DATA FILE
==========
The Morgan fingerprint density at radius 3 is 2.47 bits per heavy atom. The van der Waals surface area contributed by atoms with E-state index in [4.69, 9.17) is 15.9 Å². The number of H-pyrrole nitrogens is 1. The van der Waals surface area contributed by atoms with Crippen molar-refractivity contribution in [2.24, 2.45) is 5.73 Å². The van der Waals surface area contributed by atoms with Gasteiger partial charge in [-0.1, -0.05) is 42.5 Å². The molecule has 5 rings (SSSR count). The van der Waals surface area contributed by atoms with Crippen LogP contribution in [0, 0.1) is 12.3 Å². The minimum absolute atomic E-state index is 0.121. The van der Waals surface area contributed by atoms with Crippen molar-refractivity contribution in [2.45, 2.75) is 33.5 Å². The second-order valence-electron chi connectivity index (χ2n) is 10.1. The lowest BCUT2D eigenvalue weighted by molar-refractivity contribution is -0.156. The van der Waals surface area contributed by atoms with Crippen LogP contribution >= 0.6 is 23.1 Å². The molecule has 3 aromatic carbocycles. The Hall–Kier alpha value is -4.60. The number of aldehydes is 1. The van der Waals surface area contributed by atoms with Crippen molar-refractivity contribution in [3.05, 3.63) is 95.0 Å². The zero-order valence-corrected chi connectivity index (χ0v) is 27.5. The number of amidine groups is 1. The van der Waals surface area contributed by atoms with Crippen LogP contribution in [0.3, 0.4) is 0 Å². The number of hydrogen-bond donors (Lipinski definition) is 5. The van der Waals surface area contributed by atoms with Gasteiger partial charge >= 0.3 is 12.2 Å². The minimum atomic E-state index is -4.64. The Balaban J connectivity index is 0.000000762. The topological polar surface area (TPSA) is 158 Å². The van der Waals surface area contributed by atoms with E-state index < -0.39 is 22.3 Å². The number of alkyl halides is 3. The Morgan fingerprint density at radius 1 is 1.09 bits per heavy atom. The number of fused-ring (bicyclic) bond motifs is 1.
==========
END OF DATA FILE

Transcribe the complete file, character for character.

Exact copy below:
The Morgan fingerprint density at radius 3 is 2.47 bits per heavy atom. The van der Waals surface area contributed by atoms with E-state index in [4.69, 9.17) is 15.9 Å². The number of H-pyrrole nitrogens is 1. The van der Waals surface area contributed by atoms with Crippen molar-refractivity contribution in [2.24, 2.45) is 5.73 Å². The van der Waals surface area contributed by atoms with Gasteiger partial charge in [-0.1, -0.05) is 42.5 Å². The molecule has 5 rings (SSSR count). The van der Waals surface area contributed by atoms with Crippen LogP contribution in [0, 0.1) is 12.3 Å². The minimum absolute atomic E-state index is 0.121. The van der Waals surface area contributed by atoms with Crippen molar-refractivity contribution in [2.45, 2.75) is 33.5 Å². The second-order valence-electron chi connectivity index (χ2n) is 10.1. The lowest BCUT2D eigenvalue weighted by molar-refractivity contribution is -0.156. The van der Waals surface area contributed by atoms with Crippen LogP contribution >= 0.6 is 23.1 Å². The molecule has 3 aromatic carbocycles. The Hall–Kier alpha value is -4.60. The number of aldehydes is 1. The van der Waals surface area contributed by atoms with Crippen molar-refractivity contribution in [3.05, 3.63) is 95.0 Å². The zero-order valence-corrected chi connectivity index (χ0v) is 27.5. The number of amidine groups is 1. The van der Waals surface area contributed by atoms with Crippen LogP contribution in [0.3, 0.4) is 0 Å². The number of hydrogen-bond donors (Lipinski definition) is 5. The van der Waals surface area contributed by atoms with Gasteiger partial charge >= 0.3 is 12.2 Å². The minimum atomic E-state index is -4.64. The Balaban J connectivity index is 0.000000762. The topological polar surface area (TPSA) is 158 Å². The van der Waals surface area contributed by atoms with E-state index < -0.39 is 22.3 Å². The number of alkyl halides is 3. The Morgan fingerprint density at radius 1 is 1.09 bits per heavy atom. The number of fused-ring (bicyclic) bond motifs is 1.